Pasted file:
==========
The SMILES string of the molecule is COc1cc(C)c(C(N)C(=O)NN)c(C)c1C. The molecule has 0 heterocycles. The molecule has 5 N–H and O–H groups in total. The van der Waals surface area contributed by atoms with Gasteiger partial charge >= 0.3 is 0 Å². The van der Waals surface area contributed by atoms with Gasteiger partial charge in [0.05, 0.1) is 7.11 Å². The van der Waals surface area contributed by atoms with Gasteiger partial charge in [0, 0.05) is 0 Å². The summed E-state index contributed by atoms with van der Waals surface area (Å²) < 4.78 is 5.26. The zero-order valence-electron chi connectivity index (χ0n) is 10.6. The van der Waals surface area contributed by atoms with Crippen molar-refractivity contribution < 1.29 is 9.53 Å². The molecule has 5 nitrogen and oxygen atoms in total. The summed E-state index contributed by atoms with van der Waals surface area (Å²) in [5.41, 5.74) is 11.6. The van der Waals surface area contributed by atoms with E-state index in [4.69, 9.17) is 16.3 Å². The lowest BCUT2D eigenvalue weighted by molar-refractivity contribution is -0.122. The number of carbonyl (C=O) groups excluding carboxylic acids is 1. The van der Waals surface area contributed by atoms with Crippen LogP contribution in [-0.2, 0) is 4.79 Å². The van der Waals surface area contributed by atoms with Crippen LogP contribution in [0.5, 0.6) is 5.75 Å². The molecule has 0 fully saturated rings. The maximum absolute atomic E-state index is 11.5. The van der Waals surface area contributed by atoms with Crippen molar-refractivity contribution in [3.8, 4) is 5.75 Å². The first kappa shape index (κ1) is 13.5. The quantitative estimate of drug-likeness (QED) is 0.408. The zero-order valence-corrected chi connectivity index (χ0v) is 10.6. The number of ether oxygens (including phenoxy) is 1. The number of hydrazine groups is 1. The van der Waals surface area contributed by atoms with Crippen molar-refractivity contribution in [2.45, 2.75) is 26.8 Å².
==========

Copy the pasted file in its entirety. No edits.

The SMILES string of the molecule is COc1cc(C)c(C(N)C(=O)NN)c(C)c1C. The molecule has 0 heterocycles. The molecule has 5 N–H and O–H groups in total. The van der Waals surface area contributed by atoms with Gasteiger partial charge >= 0.3 is 0 Å². The van der Waals surface area contributed by atoms with Gasteiger partial charge in [0.05, 0.1) is 7.11 Å². The van der Waals surface area contributed by atoms with Gasteiger partial charge in [0, 0.05) is 0 Å². The summed E-state index contributed by atoms with van der Waals surface area (Å²) < 4.78 is 5.26. The zero-order valence-electron chi connectivity index (χ0n) is 10.6. The van der Waals surface area contributed by atoms with Crippen molar-refractivity contribution < 1.29 is 9.53 Å². The molecule has 5 nitrogen and oxygen atoms in total. The summed E-state index contributed by atoms with van der Waals surface area (Å²) in [5.41, 5.74) is 11.6. The van der Waals surface area contributed by atoms with E-state index in [4.69, 9.17) is 16.3 Å². The lowest BCUT2D eigenvalue weighted by molar-refractivity contribution is -0.122. The number of carbonyl (C=O) groups excluding carboxylic acids is 1. The van der Waals surface area contributed by atoms with Crippen LogP contribution in [-0.2, 0) is 4.79 Å². The van der Waals surface area contributed by atoms with Crippen LogP contribution in [0.5, 0.6) is 5.75 Å². The molecule has 0 fully saturated rings. The maximum absolute atomic E-state index is 11.5. The van der Waals surface area contributed by atoms with Crippen molar-refractivity contribution in [3.8, 4) is 5.75 Å². The first kappa shape index (κ1) is 13.5. The quantitative estimate of drug-likeness (QED) is 0.408. The zero-order valence-corrected chi connectivity index (χ0v) is 10.6. The number of ether oxygens (including phenoxy) is 1. The number of hydrazine groups is 1. The van der Waals surface area contributed by atoms with Crippen molar-refractivity contribution in [2.45, 2.75) is 26.8 Å².